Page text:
Setting up a solid SUP training program is key to reaching your full athletic potential and goals. Read The 10 Golden Rules of SUP Training and the detailed article that follows to help set up an effective SUP training program. For a comprehensive look into SUP training and racing you can purchase the eBook, SUP Training The Smart Way. The eBook contains over 150 pages of valuable information, charts and diagrams on SUP training, technique, race strategy, nutrition, cross training and equipment selection. Additionally, the eBook provides a 12-week Race Ready SUP Training Program with all of the detailed daily workouts you need to help reach your goals.
The 10 Golden Rules Of SUP Training
1. A high volume of training without sufficient intensity will fail to produce improvement, just as the opposite is true.
Translation: Don’t complete a 10 mile training paddle like you are on a lazy river tube ride or paddle only 2 miles like a bat out of hell.
2. If a workout is too hard or does not focus on the correct systems, a paddler will not improve or can lose previous gains.
Translation: Don’t push yourself until you are foaming at the mouth and don’t paddle 15 miles the day before your 5 mile race.
3. The work to rest ratio is extremely important and the exact specifications are unique to each individual athlete.
Translation: Don’t do a high intensity paddle interval and go straight into the next high intensity interval without taking a rest period. Also, don’t copy your friends workouts everyday.
4. Training load should build from week to week within each mesocycle and from mesocycle to mesocycle within the macrocycle.
Translation: Each week the volume and intensity of your workouts should slowly increase with easier weeks every 3rd or 4th week.
5. Volume and intensity must be periodically increased and decreased to produce improvements. Without this an athlete’s fitness will stay the same or decrease.
Translation: The definition of insanity is doing the same thing over and over again and expecting a different result. Don’t paddle 4 miles every other day at the exact same pace and expect to make long term improvements.
6. High intensity workouts should be done with sufficient rest in between each session. More than 24 hours are generally necessary for proper recovery.
Translation: Don’t overdo it! Doing less is usually better when it comes to your training.
7. Each cycle should be followed by an easier week to allow for rest and recovery before the next cycle begins.
Translation: Let your body heal as you ramp up your training. This is how you make the big gains!
8. Specific preparation leading up to a race can make a huge difference in the success of a training plan.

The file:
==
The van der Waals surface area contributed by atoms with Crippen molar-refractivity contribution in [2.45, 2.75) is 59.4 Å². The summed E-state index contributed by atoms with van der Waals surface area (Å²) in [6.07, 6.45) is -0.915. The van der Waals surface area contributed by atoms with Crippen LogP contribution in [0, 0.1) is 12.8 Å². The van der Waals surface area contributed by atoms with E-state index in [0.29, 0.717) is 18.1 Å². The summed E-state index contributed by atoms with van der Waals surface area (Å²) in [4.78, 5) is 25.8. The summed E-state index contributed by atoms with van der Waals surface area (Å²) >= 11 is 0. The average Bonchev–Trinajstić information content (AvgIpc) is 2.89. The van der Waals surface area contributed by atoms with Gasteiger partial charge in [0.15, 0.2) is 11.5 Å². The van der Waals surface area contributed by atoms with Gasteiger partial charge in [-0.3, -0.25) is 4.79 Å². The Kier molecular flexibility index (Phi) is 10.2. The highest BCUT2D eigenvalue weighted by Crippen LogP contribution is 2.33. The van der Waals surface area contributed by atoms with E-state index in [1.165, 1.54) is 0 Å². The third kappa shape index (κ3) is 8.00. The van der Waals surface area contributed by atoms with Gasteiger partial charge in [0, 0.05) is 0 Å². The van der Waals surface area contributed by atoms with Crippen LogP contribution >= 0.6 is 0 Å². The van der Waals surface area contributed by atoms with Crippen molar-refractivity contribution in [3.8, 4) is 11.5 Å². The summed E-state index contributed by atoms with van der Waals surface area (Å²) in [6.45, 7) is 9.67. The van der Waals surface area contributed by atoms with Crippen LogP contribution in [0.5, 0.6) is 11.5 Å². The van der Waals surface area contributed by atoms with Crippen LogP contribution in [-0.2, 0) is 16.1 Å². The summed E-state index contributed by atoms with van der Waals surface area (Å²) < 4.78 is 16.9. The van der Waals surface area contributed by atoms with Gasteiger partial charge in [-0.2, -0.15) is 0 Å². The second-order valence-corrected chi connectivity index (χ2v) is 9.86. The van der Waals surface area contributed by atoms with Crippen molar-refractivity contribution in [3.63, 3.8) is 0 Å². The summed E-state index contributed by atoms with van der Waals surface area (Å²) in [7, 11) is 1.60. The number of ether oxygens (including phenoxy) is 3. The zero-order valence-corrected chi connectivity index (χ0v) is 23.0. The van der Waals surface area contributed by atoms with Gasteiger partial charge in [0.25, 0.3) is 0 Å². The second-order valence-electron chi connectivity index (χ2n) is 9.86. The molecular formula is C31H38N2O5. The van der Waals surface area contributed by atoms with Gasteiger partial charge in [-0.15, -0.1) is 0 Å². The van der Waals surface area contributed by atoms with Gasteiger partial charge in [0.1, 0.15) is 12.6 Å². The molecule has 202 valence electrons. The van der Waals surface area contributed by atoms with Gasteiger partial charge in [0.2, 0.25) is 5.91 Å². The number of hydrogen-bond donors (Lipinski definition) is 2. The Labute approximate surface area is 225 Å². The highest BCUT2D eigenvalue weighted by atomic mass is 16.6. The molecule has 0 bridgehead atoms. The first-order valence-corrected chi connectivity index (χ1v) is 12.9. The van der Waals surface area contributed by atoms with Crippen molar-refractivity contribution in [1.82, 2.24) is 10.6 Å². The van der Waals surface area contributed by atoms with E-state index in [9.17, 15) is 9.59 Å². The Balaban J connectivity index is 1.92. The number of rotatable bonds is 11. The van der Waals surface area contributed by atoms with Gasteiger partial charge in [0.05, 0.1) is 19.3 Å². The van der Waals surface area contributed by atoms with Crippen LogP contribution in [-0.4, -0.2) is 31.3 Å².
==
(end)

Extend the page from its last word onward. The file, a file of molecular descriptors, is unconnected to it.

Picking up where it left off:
Translation: If you plan to race in choppy water you should be training in choppy conditions or if you have a beach race you should be practicing your running beach starts.
9. Pay attention to your nutrition during training.
Translation: Training without paying attention to your nutrition is like putting cheap gas in a Ferrari. Your body is like a high performance Italian sports car, give it good fuel!
10. Plan out your training schedule in order to maximize the efficiency of each workout.
Translation: Fail to plan, plan to fail.
These are the basic rules for the foundation of any successful SUP training program. Now let’s learn the format you should be following during the days, weeks and months leading up to your race.
Periodization is a systematic approach to training that allows athletes to increase and decrease their training in order to be in their best condition at a specific time. Broken up into phases, each phase of training can last weeks or months depending on the individual. Periodization training is the most widely used format of training for endurance athletes and has been tested and proven for decades. This is the kind of training that you should be incorporating into your paddling program.
Think of your body as a futuristic adaptable robot (Robo-Paddler!). If you stress one of the systems inside the machine beyond its normal workload, the robot responds to the stress by trying to make that system stronger, strong enough to tolerate the higher stress level.
The robot (your body) can, however, only make the system stronger if it is given a rest phase in which to build this stronger system. Training therefore, consists of overloading the body system that is to be trained, letting the system rest and rebuild and then stressing it again to a higher level. Periodization is all about managing this stress-and-rest cycle to optimize improvement and maximize the overall gain in performance.
The specific volume, intensity and duration of periodization applied to a particular paddler will be strongly influenced by their goals, experience, genetics and age. Keep this information in mind before you start to form a training plan.
The basic structure of a periodized training plan is broken into a number of phases or training cycles of various sizes. The largest training phase is the macrocycle. Macrocycles make up large segments of the training year, each with specific physiological and technical factors used as the main focus. Each of these cycles can be around 9-16 weeks in duration.
Each macrocycle is divided into smaller training phases called mesocycles, each devoted to progressive improvement of the main training goals of the macrocycle. These are usually 3-4 weeks in duration. Each mesocycle can then be divided into smaller microcycles, which are usually 1 week in length. Microcycles focus on the training goals of the mesocycle and are an effective way to control the volume and intensity of the training load within the mesocycle (1).
Although periodized training plans are universally used in endurance sport, I would like to thank former Olympic paddler and current Olympic coach, Larry Cain, for providing valuable insights into applying this structure for use in SUP.
The sections of a periodized training plan can be broken down into the following phases:
- Base Development
- General Preparation
- Specific Preparation